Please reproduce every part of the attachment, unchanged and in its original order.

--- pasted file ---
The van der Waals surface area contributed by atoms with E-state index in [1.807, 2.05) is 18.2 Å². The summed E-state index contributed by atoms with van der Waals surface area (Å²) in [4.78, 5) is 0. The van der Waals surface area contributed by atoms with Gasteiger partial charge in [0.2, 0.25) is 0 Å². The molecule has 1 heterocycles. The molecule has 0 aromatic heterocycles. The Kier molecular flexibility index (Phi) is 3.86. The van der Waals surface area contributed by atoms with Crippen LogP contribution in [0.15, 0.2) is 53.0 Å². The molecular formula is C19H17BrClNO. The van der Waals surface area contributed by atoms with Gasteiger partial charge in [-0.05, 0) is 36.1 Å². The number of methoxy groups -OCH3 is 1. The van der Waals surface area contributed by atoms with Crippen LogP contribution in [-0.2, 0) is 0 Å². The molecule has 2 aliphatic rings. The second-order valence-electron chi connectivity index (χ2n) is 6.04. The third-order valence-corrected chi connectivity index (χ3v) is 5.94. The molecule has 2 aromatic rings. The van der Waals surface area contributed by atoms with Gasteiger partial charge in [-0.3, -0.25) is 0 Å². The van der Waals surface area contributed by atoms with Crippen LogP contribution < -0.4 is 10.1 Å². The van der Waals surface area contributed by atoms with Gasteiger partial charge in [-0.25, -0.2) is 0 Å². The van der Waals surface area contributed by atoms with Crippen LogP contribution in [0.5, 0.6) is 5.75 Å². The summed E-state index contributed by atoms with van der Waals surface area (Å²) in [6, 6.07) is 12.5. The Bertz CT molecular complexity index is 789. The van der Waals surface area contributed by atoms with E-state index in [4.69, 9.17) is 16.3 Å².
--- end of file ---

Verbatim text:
The van der Waals surface area contributed by atoms with E-state index in [1.807, 2.05) is 18.2 Å². The summed E-state index contributed by atoms with van der Waals surface area (Å²) in [4.78, 5) is 0. The van der Waals surface area contributed by atoms with Gasteiger partial charge in [0.2, 0.25) is 0 Å². The molecule has 1 heterocycles. The molecule has 0 aromatic heterocycles. The Kier molecular flexibility index (Phi) is 3.86. The van der Waals surface area contributed by atoms with Crippen LogP contribution in [0.15, 0.2) is 53.0 Å². The molecular formula is C19H17BrClNO. The van der Waals surface area contributed by atoms with Gasteiger partial charge in [-0.05, 0) is 36.1 Å². The number of methoxy groups -OCH3 is 1. The van der Waals surface area contributed by atoms with Crippen LogP contribution in [-0.2, 0) is 0 Å². The molecule has 2 aliphatic rings. The second-order valence-electron chi connectivity index (χ2n) is 6.04. The third-order valence-corrected chi connectivity index (χ3v) is 5.94. The molecule has 2 aromatic rings. The van der Waals surface area contributed by atoms with Gasteiger partial charge in [-0.3, -0.25) is 0 Å². The van der Waals surface area contributed by atoms with Crippen LogP contribution < -0.4 is 10.1 Å². The van der Waals surface area contributed by atoms with Gasteiger partial charge in [-0.25, -0.2) is 0 Å². The van der Waals surface area contributed by atoms with Crippen LogP contribution in [0.5, 0.6) is 5.75 Å². The summed E-state index contributed by atoms with van der Waals surface area (Å²) in [6, 6.07) is 12.5. The Bertz CT molecular complexity index is 789. The van der Waals surface area contributed by atoms with E-state index in [4.69, 9.17) is 16.3 Å².